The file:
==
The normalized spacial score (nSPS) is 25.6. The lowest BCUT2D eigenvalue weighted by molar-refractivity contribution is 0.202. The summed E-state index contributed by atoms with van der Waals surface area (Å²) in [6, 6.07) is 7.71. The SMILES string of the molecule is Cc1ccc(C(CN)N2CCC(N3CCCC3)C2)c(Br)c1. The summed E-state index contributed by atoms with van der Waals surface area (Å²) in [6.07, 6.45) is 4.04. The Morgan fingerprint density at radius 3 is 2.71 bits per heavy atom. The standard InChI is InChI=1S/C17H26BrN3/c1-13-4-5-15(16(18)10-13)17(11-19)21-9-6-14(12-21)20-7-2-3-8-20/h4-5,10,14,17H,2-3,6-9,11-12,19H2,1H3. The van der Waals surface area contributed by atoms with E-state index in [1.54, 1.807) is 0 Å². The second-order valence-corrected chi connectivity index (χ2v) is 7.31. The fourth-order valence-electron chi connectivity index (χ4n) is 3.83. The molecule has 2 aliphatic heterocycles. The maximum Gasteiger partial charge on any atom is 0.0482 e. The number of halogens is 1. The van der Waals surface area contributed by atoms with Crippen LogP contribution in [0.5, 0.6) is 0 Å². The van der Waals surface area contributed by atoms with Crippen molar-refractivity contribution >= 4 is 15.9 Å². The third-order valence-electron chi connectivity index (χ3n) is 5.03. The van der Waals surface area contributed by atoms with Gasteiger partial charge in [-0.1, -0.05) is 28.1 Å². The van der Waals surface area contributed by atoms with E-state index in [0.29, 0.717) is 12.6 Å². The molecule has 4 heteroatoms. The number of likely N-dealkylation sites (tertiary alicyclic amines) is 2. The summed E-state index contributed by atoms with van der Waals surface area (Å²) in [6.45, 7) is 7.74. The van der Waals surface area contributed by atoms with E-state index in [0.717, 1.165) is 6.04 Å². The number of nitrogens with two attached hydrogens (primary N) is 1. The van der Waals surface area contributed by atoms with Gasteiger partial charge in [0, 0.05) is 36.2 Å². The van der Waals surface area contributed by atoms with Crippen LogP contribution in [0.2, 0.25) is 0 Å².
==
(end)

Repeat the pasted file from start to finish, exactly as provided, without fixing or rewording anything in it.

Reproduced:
The normalized spacial score (nSPS) is 25.6. The lowest BCUT2D eigenvalue weighted by molar-refractivity contribution is 0.202. The summed E-state index contributed by atoms with van der Waals surface area (Å²) in [6, 6.07) is 7.71. The SMILES string of the molecule is Cc1ccc(C(CN)N2CCC(N3CCCC3)C2)c(Br)c1. The summed E-state index contributed by atoms with van der Waals surface area (Å²) in [6.07, 6.45) is 4.04. The Morgan fingerprint density at radius 3 is 2.71 bits per heavy atom. The standard InChI is InChI=1S/C17H26BrN3/c1-13-4-5-15(16(18)10-13)17(11-19)21-9-6-14(12-21)20-7-2-3-8-20/h4-5,10,14,17H,2-3,6-9,11-12,19H2,1H3. The van der Waals surface area contributed by atoms with E-state index in [1.54, 1.807) is 0 Å². The second-order valence-corrected chi connectivity index (χ2v) is 7.31. The fourth-order valence-electron chi connectivity index (χ4n) is 3.83. The molecule has 2 aliphatic heterocycles. The maximum Gasteiger partial charge on any atom is 0.0482 e. The number of halogens is 1. The van der Waals surface area contributed by atoms with Crippen LogP contribution in [0.5, 0.6) is 0 Å². The van der Waals surface area contributed by atoms with Crippen molar-refractivity contribution >= 4 is 15.9 Å². The third-order valence-electron chi connectivity index (χ3n) is 5.03. The van der Waals surface area contributed by atoms with Gasteiger partial charge in [-0.1, -0.05) is 28.1 Å². The van der Waals surface area contributed by atoms with E-state index in [0.29, 0.717) is 12.6 Å². The molecule has 4 heteroatoms. The number of likely N-dealkylation sites (tertiary alicyclic amines) is 2. The summed E-state index contributed by atoms with van der Waals surface area (Å²) in [6.45, 7) is 7.74. The van der Waals surface area contributed by atoms with E-state index in [0.717, 1.165) is 6.04 Å². The number of nitrogens with two attached hydrogens (primary N) is 1. The van der Waals surface area contributed by atoms with Gasteiger partial charge in [0, 0.05) is 36.2 Å². The van der Waals surface area contributed by atoms with Crippen LogP contribution in [0.2, 0.25) is 0 Å².